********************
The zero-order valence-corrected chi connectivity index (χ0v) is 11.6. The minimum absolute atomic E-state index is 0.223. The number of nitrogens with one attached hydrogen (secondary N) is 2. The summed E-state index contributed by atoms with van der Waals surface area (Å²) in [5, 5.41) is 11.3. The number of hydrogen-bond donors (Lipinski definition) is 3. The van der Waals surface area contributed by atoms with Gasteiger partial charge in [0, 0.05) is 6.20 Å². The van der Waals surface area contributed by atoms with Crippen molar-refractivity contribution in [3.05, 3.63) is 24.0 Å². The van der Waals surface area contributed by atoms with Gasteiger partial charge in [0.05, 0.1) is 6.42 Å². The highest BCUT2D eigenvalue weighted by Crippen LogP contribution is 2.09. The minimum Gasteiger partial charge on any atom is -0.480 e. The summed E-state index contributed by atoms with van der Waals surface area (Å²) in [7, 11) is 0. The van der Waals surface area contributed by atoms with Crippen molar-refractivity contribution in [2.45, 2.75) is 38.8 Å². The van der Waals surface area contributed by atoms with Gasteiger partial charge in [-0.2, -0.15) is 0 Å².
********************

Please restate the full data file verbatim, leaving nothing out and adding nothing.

The zero-order valence-corrected chi connectivity index (χ0v) is 11.6. The minimum absolute atomic E-state index is 0.223. The number of nitrogens with one attached hydrogen (secondary N) is 2. The summed E-state index contributed by atoms with van der Waals surface area (Å²) in [5, 5.41) is 11.3. The number of hydrogen-bond donors (Lipinski definition) is 3. The van der Waals surface area contributed by atoms with Gasteiger partial charge in [0, 0.05) is 6.20 Å². The van der Waals surface area contributed by atoms with Crippen molar-refractivity contribution in [3.05, 3.63) is 24.0 Å². The van der Waals surface area contributed by atoms with Gasteiger partial charge in [0.05, 0.1) is 6.42 Å². The highest BCUT2D eigenvalue weighted by Crippen LogP contribution is 2.09. The minimum Gasteiger partial charge on any atom is -0.480 e. The summed E-state index contributed by atoms with van der Waals surface area (Å²) in [7, 11) is 0. The van der Waals surface area contributed by atoms with Crippen molar-refractivity contribution in [2.45, 2.75) is 38.8 Å². The van der Waals surface area contributed by atoms with Gasteiger partial charge in [-0.2, -0.15) is 0 Å².